There was a mother I met when Tal just started going to special ed when he was 2 years old. This mother was a feisty, clever woman with a fantastic, dark sense of humor. She was not the most optimistic woman in the world, but when she spoke for the first time in a parent group we had every week, she said that when she got her son's diagnosis, she knew she had to go to war for him.
The use of such a harsh word disturbed me at first, but I later learned what she meant. A few days ago, I heard another expression from another mother, a friend of mine. Speaking about what a mother would do for her child, she said, "you set a goal and time, and you go on a Jihad to achieve it." A Jihad, or holy war, sounded like an even harsher metaphor to me. But this time, not only did I understood what she meant, I totally agreed with her.
In an effort to make parents accept the fact that their children might have to live with a disability for the rest of their lives, some caregivers and professionals make a point of stressing how dire and irreversible the situation is. Believing in shock value, they tend to dish out the harsh diagnosis, and with it, sometimes, a very depressing prognosis.
While the knowledge and experience of professionals merits respect, parents should never forget the following: Parents know their children better than anyone else. And nothing in life is really predetermined; life surprises you every time, and it surprises the professionals as well. If they're too jaded to feel surprised, don't let it make you jaded.
I know of a certain professional who told a family that their son doesn't have much chance of advancing, and so they should make arrangements to put him in a special school for low-functioning children within two years. These parents practically resigned to it, but a friend told them they were foolish to do so. Even assuming this prognosis will come true, you have to aim higher, she told them very brashly. Go out and fight for your child. Use these two years to make the most of his potential -- even if this potential turns out to be not so high. That very same day, I read the amazing story "Wonder Dog" in the New York Times about how one dog changed the life of a disabled child who the world was ready to give up on. That child's parents were almost ready to give up, but his mother decided to go on one more battle, and she won it.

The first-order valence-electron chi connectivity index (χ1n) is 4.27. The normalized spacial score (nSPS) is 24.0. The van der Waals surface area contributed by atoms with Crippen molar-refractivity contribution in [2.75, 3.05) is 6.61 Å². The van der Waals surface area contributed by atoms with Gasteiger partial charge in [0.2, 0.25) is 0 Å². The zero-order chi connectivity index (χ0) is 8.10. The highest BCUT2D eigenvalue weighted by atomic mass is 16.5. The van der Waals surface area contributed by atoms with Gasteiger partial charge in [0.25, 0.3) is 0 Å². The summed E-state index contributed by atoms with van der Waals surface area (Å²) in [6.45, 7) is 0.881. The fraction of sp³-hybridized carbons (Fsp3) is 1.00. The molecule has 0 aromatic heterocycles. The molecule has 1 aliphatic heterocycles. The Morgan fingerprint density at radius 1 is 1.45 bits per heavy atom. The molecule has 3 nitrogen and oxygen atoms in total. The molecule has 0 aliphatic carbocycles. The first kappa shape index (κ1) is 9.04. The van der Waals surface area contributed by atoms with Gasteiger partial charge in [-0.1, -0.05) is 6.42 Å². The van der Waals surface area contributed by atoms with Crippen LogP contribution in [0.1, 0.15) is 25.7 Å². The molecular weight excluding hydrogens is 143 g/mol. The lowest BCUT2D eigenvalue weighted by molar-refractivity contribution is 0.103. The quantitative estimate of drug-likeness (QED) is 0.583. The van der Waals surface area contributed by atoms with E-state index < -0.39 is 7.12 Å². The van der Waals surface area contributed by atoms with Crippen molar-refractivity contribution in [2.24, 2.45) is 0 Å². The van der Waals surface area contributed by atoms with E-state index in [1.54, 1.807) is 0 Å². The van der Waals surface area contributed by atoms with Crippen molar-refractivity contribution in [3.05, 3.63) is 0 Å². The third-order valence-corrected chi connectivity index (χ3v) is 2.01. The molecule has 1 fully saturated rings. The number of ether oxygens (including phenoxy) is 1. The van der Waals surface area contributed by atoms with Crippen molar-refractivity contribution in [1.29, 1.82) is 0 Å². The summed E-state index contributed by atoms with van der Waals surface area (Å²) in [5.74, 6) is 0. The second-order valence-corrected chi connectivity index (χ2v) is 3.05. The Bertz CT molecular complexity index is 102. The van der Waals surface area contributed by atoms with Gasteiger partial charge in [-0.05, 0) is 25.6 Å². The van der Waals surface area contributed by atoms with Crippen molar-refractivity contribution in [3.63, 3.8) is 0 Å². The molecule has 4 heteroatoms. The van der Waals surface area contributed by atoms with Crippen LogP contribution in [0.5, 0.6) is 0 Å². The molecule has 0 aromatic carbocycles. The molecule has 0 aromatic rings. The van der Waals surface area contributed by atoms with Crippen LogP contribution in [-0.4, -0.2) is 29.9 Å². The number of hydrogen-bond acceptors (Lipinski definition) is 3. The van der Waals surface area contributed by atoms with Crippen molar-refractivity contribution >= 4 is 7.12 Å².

Not everyone is cut out to go into full-on battle mode. It may be helpful for some people to think of it as a labor of love. Semantics aside, the idea of giving up and accepting whatever so-called fate your child is handed never works for the best of your child. The idea of caring for children, of putting them in treatment, in special education or in a home program, is based on the assumption that children have an enormous potential for change. Their minds are still growing, and they can do things that could look miraculous to someone from the outside.
One little boy I knew when he was 3 1/2 could barely walk, didn't talk and couldn't do much more than a 1-year-old. But within a year and a half, he was walking on his own without any problem, he was talking and conversing with children and adults and his communication skills have come along light years. If you were to judge his potential based on what this little guy presented a year ago, he was a lost case. Now, a head taller, he stands among his peers, a living, lovely proof that a lot can be achieved in a very short time and with lots of love.